The probability that a random person the population could look at your iPhone X and unlock it using Face ID is approximately 1 in 1,000,000 (versus 1 in 50,000 for Touch ID). For additional protection, Face ID allows only five unsuccessful match attempts before a passcode is required to obtain access to your iPhone. The probability of a false match is different for twins and siblings that look like you as well as among children under the age of 13, because their distinct facial features may not have fully developed. If you’re concerned about this, we recommend using a passcode to authenticate.
Face ID security
Face ID is designed to confirm user attention, provide robust authentication with a low false match rate, and mitigate both digital and physical spoofing.
The TrueDepth camera automatically looks for your face when you wake iPhone X by raising it or tapping the screen, as well as when iPhone X attempts to authenticate you to display an incoming notification or when a supported app requests Face ID authentication. When a face is detected, Face ID confirms attention and intent to unlock by detecting that your eyes are open and directed at your device; for accessibility, this is disabled when VoiceOver is activated or can be disabled separately, if required.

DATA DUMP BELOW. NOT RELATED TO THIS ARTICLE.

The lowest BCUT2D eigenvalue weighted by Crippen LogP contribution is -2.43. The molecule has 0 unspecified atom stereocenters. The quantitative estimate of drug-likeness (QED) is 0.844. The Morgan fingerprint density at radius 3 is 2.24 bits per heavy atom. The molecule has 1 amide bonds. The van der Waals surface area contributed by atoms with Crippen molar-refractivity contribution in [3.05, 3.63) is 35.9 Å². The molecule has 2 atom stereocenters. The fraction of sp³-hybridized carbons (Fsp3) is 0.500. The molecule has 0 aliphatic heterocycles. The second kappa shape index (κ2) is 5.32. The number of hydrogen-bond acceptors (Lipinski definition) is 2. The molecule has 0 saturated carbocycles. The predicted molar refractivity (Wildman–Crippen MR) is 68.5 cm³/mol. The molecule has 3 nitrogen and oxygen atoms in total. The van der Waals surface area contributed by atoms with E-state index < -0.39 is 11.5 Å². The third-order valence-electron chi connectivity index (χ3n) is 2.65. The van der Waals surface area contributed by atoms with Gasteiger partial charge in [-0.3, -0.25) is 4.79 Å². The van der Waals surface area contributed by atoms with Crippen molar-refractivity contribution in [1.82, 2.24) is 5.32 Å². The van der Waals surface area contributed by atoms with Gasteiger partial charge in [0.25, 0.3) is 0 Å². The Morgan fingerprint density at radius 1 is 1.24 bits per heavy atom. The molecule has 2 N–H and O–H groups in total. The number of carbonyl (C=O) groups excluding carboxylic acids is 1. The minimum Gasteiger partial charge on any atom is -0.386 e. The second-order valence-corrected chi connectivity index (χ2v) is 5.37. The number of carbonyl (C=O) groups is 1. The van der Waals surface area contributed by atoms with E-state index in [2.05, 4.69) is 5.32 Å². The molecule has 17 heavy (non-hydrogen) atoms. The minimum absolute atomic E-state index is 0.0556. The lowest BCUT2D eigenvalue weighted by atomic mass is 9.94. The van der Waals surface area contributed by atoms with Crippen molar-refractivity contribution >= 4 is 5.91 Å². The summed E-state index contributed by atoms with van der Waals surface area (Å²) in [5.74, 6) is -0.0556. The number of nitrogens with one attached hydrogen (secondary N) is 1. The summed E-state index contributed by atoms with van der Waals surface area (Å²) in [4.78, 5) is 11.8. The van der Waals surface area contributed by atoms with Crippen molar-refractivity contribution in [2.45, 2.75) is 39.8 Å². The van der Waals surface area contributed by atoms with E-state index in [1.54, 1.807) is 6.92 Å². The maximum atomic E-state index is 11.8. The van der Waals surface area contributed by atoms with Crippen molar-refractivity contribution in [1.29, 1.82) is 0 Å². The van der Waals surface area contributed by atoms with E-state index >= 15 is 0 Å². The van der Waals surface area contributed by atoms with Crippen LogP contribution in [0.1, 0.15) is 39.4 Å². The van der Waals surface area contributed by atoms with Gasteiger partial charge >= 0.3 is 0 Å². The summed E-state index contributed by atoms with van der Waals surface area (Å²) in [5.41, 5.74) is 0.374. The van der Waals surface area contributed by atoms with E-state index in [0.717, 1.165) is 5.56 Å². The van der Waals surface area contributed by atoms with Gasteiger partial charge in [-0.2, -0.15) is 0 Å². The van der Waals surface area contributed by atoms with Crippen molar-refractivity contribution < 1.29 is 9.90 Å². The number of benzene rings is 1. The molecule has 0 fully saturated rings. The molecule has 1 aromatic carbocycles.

Once it confirms the presence of an attentive face, the TrueDepth camera projects and reads over 30,000 infrared dots to form a depth map of the face, along with a 2D infrared image. This data is used to create a sequence of 2D images and depth maps, which are digitally signed and sent to the Secure Enclave. To counter both digital and physical spoofs, the TrueDepth camera randomizes the sequence of 2D images and depth map captures, and projects a device-specific random pattern. A portion of the A11 Bionic processor’s neural engine—protected within the Secure Enclave—transforms this data into a mathematical representation and compares that representation to the enrolled facial data. This enrolled facial data is itself a mathematical representation of your face captured across a variety of poses.